Communicating, not illustrating

Communicate don't illustrate

Browsing through Instagram from my new account, the other day, I came across a book that was being promoted by its publishing company. I went to Goodreads and the reviews were not as positive as the heavily promoted ones suggested. There was a lot of scorn for frilly and overdone writing and descriptions that didn’t seem to have a point.

I quickly took the book off my TBR pile.

It got me thinking about what the point of having this pretty language that did not progress the story was and why were these books getting such heavy promotion.

Traditional publishers spend a lot of money on new books and they have the contacts to get the word out. When you’re a self-published writer, you need to have a great story. You can’t rely on the amount of promotion dedicated to mediocre and terrible writers and a hell of a lot of them get published because they are dressed up in what will sell.

Ignore those for now and work on the writing.

I’m not suggesting that flowery writing doesn’t have a place in literature or a good story; it certainly does. It does however need to achieve two things:

  1. The writing and style must progress the story;
  2. The flowery writing needs to serve a purpose.

So go through your writing and see what your writing style adds to your story. Are there parts that seem irrelevant but you’ve kept them in because they’re pretty and flowery? Then either cut them out or give them a purpose. In this way, all the elements of your style will help you communicate your novel’s purpose.

Don’t just make something pretty; illustrations need to be on the cover, not in the text.

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Opening scenes: Yippi-kai-yay story lovers – lessons from Die Hard

Die Hard may seem an unlikely way to learn what makes a great introduction but you would be amazed. There is a reason why this movie is a classic and has an 8.2 rating on IMDB.

Everything you need to know about the protagonist and his biggest flaw are revealed before the credits even say DIE HARD.


A plane touches down.
A man is gripping the arm rest of his aeroplane seat and the passenger next to him gives him some advice on how to “survive air travel”: walk around barefoot and make fists with your feet. He says,”Trust me, I’ve been doing this for nine years.”

The advisor looks up at John McClane as the latter gets his baggage from the compartment above and is horrified at the gun in his holster.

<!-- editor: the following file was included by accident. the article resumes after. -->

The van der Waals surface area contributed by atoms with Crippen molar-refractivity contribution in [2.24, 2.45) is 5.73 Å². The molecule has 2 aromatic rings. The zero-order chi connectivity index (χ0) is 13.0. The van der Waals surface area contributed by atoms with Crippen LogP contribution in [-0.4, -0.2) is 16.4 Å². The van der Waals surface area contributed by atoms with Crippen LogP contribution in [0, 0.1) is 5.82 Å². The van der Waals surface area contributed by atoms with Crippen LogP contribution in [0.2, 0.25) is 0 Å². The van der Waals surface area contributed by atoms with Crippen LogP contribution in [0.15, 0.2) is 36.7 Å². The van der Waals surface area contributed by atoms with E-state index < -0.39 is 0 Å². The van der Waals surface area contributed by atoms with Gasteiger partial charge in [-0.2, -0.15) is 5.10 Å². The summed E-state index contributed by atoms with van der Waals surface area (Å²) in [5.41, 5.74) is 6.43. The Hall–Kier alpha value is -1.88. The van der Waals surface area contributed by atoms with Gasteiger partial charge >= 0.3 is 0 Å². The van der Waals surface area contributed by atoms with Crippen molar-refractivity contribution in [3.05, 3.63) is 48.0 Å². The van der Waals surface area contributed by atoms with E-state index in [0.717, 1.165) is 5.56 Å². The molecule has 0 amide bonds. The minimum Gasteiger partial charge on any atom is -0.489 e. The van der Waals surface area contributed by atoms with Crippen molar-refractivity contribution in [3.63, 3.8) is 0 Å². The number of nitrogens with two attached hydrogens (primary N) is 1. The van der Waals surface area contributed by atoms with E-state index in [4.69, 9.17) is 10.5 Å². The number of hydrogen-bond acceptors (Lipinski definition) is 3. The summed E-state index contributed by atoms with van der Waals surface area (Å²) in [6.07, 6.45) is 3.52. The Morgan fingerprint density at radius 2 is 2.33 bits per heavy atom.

“It’s ok, I’m a cop. Trust me, I’ve been doing this for 11 years.”

John takes down a huge teddy bear from the compartment.

As he moves past a flight attendants, she keeps his glance longer than she should. He looks back. Then looks after her.

The credits say DIE HARD.

In the two minutes before the credits, you have just been given all the information you need about the movie:

  • The main character is a cop. He carries a gun.
  • He is taking a big present which is the clue to the fact he hasn’t seen his children in a while
  • He is taking this flight despite not wanting to – he doesn’t like flying
  • He finds other women attractive so his marriage is in trouble, and
  • At some stage he is going to take his shoes off and be barefoot

If you’ve seen Die Hard then you know that his bare feet are his achilles heel, as such. Once the bad guys realise that he’s not wearing any shoes they can take advantage of it and cause him a lot of pain.

All this foreshadowing and introduction took two minutes. Most people watching won’t realise how detailed the opening scene has been because it is interesting. We want to know more about John McCain. This is tough guy Bruce Willis carrying a gun and a teddy bear and not liking being on a plane. Where is he going? What is he doing?


So how can Die Hard help you with your opening scene. Here are the tips:

  • How can your scene be made compelling?
  • What does it say about your story?
  • How does it progress your story?
  • It’s a setting, a scene in its own right and a potential mirror of the ending.

Die Hard is based on the 1979 book by Roderick Thorp, Nothing Lasts Forever. The opening scene in the book however starts in a taxi that gets rear-ended. The Black driver has to get our protagonist to the terminal in 20 minutes but the guy who hit them is a maniac who is not letting them go. Leland, the protagonist, then tells the driver that he is an ex-cop, current security consultant. In this way we find out what the protagonist is willing to do, what he’s about, and the taxi driver gets set up to appear later in the story as well, just like in the movie.

The introduction is a bit longer than in the movie, which screenwriter Jeb Stuart changed to him already landing in the plane. Stuart knows a thing or two about action and suspense and he also wrote the screenplays for Lock UP featuring Sylvester Stallone, and the Fugitive with Harrison Ford.

He is excellent at knowing how to make the opening scene interesting, compelling, informative and useful. The useful part is the foreshadowing that you won’t realise is a vital bit of information but your subconscious will remember it and when it happens it will make even more of an impact.

You don’t need an action novel to use all these elements. Try it out on your opening scene and let me know how it goes. I’ll happily provide feedback.

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